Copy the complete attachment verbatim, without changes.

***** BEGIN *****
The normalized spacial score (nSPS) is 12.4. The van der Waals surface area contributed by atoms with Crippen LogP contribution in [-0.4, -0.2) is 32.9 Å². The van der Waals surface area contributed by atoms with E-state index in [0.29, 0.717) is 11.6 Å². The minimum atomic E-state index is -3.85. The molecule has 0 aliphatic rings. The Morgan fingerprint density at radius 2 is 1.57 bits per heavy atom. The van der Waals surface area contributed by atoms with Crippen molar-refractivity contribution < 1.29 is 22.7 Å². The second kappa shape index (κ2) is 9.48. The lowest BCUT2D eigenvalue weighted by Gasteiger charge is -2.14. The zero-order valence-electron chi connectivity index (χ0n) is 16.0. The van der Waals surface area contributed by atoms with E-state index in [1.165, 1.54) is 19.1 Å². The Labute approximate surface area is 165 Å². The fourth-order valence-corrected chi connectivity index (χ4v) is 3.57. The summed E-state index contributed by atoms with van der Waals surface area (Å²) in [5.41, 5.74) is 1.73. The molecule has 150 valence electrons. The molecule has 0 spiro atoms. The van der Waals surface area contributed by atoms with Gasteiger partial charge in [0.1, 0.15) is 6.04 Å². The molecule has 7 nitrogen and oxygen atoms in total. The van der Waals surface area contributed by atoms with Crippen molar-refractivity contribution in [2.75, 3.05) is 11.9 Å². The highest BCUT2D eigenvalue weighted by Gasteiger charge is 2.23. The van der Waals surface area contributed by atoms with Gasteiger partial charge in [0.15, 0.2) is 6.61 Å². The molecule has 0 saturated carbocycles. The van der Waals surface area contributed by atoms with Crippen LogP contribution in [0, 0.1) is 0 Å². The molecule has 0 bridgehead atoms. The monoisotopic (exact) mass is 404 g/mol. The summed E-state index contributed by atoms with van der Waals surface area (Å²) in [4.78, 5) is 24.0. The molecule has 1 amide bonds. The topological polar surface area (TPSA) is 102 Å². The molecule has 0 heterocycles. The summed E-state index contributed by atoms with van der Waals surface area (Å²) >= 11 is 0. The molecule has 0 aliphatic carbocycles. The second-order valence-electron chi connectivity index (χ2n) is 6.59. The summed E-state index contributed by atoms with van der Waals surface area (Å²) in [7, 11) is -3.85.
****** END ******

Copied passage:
The normalized spacial score (nSPS) is 12.4. The van der Waals surface area contributed by atoms with Crippen LogP contribution in [-0.4, -0.2) is 32.9 Å². The van der Waals surface area contributed by atoms with E-state index in [0.29, 0.717) is 11.6 Å². The minimum atomic E-state index is -3.85. The molecule has 0 aliphatic rings. The Morgan fingerprint density at radius 2 is 1.57 bits per heavy atom. The van der Waals surface area contributed by atoms with Crippen molar-refractivity contribution < 1.29 is 22.7 Å². The second kappa shape index (κ2) is 9.48. The lowest BCUT2D eigenvalue weighted by Gasteiger charge is -2.14. The zero-order valence-electron chi connectivity index (χ0n) is 16.0. The van der Waals surface area contributed by atoms with E-state index in [1.165, 1.54) is 19.1 Å². The Labute approximate surface area is 165 Å². The fourth-order valence-corrected chi connectivity index (χ4v) is 3.57. The summed E-state index contributed by atoms with van der Waals surface area (Å²) in [5.41, 5.74) is 1.73. The molecule has 150 valence electrons. The molecule has 0 spiro atoms. The van der Waals surface area contributed by atoms with Gasteiger partial charge in [0.1, 0.15) is 6.04 Å². The molecule has 7 nitrogen and oxygen atoms in total. The van der Waals surface area contributed by atoms with Crippen molar-refractivity contribution in [2.75, 3.05) is 11.9 Å². The highest BCUT2D eigenvalue weighted by Gasteiger charge is 2.23. The van der Waals surface area contributed by atoms with Gasteiger partial charge in [0.15, 0.2) is 6.61 Å². The molecule has 0 saturated carbocycles. The van der Waals surface area contributed by atoms with Crippen LogP contribution in [0, 0.1) is 0 Å². The molecule has 0 bridgehead atoms. The monoisotopic (exact) mass is 404 g/mol. The summed E-state index contributed by atoms with van der Waals surface area (Å²) in [4.78, 5) is 24.0. The molecule has 1 amide bonds. The topological polar surface area (TPSA) is 102 Å². The molecule has 0 heterocycles. The summed E-state index contributed by atoms with van der Waals surface area (Å²) >= 11 is 0. The molecule has 0 aliphatic carbocycles. The second-order valence-electron chi connectivity index (χ2n) is 6.59. The summed E-state index contributed by atoms with van der Waals surface area (Å²) in [7, 11) is -3.85.